Hidden in Plain Sight: Martin Luther King Jr.’s Radical Vision

Teaching Activity. By Craig Gordon, Urban Dreams, and the Martin Luther King, Jr. Papers Project. 2003.
Lesson to introduce students to the speeches and work of Dr. King beyond “I have a dream.”

  • Time Periods: People’s Movement: 1961 - 1974, 20th Century | Themes: Civil Rights Movements, Wars & Related Anti-War Movements | Reading Levels: High School | Resource Types: Teaching Guides
Hidden in Plain Sight: Martin Luther King, Jr.’s Radical Vision (Teaching Activity) | Zinn Education Project: Teaching People's History

Dr. Martin Luther King, Jr. with Dr. Benjamin Spock and Bernard Lee at Chicago’s anti-war march in March of 1967. One year after his speech at Riverside Church in New York against the Vietnam War, Dr. King was assassinated in Memphis on April 4, 1968. Photo: Pan African News Wire, © Jo Freeman.

This teaching activity is available from the Civil Rights Teaching website.

Last year, I was trying to get my U.S. history class to focus on a passage from Dr. Martin Luther King Jr.’s 1967 book, Where Do We Go From Here: Chaos or Community? Unfortunately, I was not surprised when a student protested, “We already know about him. We’re tired of hearing about Martin Luther King.”

So I asked, “Okay, what do you know about him?”

“He had a dream,” another student replied as others laughed.

I insisted that there was infinitely more to King and his ideas than one very famous speech. “Well, that’s all they ever show us,” someone complained. “And that’s why I’m trying to show you something new about him,” I responded, showing, I hope, only a hint of my frustration.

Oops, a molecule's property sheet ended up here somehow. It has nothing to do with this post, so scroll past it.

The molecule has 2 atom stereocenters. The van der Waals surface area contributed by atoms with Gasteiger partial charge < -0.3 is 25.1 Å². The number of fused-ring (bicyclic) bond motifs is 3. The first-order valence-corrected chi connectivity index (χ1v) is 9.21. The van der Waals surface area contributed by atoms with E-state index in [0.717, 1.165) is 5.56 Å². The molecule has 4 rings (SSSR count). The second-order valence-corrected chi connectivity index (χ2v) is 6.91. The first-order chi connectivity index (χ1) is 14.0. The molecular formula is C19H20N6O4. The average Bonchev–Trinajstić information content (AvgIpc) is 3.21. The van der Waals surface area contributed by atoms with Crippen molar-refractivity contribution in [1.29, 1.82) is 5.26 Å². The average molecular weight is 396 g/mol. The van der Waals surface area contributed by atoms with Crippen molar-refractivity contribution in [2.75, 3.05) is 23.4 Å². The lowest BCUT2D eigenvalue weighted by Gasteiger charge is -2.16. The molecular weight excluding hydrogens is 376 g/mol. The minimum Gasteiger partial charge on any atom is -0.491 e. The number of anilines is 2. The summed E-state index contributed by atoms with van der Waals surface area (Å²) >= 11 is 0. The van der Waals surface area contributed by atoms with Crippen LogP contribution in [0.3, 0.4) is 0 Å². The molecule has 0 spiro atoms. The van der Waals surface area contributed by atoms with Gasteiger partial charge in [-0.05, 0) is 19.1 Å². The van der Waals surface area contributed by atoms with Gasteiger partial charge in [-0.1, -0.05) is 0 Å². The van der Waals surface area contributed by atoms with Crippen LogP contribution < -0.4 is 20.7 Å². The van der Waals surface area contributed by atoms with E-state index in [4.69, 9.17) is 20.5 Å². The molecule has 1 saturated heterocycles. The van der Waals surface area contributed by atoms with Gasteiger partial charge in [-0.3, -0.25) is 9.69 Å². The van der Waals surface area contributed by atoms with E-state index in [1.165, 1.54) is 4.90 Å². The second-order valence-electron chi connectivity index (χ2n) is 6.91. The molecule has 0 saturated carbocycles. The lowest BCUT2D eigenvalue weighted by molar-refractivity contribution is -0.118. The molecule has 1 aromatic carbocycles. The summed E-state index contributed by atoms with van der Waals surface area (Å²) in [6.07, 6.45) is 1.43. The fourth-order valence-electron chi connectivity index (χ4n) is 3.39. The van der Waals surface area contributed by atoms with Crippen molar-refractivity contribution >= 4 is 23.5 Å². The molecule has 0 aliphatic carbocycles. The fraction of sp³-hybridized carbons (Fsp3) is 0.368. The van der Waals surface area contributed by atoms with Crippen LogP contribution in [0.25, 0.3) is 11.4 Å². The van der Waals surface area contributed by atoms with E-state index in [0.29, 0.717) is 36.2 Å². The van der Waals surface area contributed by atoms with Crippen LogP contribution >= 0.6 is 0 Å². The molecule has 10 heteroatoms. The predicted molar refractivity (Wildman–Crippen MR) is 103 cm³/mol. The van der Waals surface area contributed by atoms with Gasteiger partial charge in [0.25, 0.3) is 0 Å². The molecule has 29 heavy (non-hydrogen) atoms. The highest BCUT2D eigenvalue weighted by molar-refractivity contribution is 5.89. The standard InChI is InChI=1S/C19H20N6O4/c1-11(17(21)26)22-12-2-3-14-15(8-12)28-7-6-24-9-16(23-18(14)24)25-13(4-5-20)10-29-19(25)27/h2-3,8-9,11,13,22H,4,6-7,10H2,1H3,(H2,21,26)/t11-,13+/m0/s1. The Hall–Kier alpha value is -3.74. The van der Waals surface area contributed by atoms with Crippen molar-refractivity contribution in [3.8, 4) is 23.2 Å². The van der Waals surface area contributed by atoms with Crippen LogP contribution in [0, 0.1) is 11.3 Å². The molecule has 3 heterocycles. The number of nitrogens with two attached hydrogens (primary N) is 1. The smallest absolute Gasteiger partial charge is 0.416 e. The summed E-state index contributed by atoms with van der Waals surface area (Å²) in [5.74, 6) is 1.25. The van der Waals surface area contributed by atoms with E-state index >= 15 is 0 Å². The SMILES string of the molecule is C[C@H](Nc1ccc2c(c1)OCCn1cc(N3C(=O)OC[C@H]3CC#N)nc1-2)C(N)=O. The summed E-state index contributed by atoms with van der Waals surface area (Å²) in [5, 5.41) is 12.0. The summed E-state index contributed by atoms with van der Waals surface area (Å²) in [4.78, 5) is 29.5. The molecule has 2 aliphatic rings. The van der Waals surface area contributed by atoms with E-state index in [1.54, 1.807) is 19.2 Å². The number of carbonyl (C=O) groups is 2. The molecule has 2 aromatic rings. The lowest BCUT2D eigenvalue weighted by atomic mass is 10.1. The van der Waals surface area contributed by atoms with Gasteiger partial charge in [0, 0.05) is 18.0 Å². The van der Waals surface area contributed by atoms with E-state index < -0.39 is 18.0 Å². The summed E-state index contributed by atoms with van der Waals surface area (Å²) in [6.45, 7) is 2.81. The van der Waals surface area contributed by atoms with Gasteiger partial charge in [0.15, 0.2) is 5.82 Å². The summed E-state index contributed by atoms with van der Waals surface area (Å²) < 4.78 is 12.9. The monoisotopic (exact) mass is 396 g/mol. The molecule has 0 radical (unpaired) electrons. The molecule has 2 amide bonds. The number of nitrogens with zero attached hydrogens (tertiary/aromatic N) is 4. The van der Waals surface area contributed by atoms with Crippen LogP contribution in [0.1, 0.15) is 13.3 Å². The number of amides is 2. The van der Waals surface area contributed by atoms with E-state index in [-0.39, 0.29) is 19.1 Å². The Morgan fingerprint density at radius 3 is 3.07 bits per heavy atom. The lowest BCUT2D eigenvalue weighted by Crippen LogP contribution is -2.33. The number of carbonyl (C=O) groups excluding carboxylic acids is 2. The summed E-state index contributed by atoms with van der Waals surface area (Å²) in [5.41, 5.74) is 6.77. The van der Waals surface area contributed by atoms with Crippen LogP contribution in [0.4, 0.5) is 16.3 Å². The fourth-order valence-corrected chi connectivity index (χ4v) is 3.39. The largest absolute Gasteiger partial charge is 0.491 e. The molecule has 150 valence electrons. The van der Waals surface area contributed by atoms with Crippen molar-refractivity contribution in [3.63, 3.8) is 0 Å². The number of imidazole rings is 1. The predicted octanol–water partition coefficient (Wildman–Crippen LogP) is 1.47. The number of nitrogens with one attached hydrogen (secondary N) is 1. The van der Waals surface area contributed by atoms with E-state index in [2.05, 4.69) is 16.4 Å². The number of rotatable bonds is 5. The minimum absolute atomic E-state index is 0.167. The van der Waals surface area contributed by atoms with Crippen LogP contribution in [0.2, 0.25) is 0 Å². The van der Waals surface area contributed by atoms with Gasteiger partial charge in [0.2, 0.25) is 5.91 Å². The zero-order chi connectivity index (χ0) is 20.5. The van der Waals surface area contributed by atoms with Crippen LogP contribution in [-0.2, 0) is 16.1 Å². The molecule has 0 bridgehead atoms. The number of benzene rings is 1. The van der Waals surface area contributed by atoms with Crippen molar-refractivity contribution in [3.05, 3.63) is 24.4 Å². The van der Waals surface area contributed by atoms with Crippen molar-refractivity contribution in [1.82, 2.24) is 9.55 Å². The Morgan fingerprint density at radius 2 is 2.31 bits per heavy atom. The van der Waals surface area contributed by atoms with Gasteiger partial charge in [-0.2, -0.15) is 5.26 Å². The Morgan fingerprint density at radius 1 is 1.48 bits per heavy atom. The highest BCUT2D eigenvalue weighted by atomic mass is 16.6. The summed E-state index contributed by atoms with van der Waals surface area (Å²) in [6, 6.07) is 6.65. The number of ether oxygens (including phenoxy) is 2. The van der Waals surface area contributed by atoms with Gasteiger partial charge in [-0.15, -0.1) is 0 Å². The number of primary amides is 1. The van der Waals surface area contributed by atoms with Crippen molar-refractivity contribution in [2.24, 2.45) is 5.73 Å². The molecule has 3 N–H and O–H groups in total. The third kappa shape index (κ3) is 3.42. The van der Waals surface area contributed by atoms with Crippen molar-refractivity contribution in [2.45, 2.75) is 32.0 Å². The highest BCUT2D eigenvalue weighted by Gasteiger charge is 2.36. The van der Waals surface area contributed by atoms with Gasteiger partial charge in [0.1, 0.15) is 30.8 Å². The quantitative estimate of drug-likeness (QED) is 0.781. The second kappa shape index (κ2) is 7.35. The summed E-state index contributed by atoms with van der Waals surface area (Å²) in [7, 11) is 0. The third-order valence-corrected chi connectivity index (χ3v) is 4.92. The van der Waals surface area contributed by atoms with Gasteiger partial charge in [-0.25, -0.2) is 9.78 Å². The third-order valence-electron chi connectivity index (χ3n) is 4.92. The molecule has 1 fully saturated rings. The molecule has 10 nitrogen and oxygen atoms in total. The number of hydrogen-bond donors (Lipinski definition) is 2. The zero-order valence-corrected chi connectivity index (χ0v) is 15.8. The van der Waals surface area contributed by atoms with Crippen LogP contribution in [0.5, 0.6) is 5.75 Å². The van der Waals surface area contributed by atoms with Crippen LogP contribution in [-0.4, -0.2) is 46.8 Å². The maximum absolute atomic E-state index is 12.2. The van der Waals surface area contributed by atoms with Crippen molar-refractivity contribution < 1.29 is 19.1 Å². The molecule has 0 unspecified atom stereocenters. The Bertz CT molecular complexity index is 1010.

This unit attempts to help students penetrate the curtain of clichés and lies the corporate media have erected around Martin Luther King Jr., in order to make him “safe” for public consumption. My objectives for students who participate in these lessons are that they will:

  1. Explicitly identify the ways in which Martin Luther King Jr. is portrayed in the mass media, and specifically, which of his ideas are communicated to the public.
  2. Read and discuss a range of King’s ideas almost completely unknown to most of the public today.
  3. Reflect upon why many of King’s ideas introduced in this lesson are almost never referenced in the mass media or in U.S. history textbooks.
Essential Questions
  • What were the major ideas of Martin Luther King Jr., and why aren’t they more publicly known?
  • How do the media depict King and his ideas and why?

The lesson includes a handout with excerpts from speeches and books by Dr. King that is useful for all to read.

Related Materials

There is one comment:

Sorry, the comment form is closed at this time.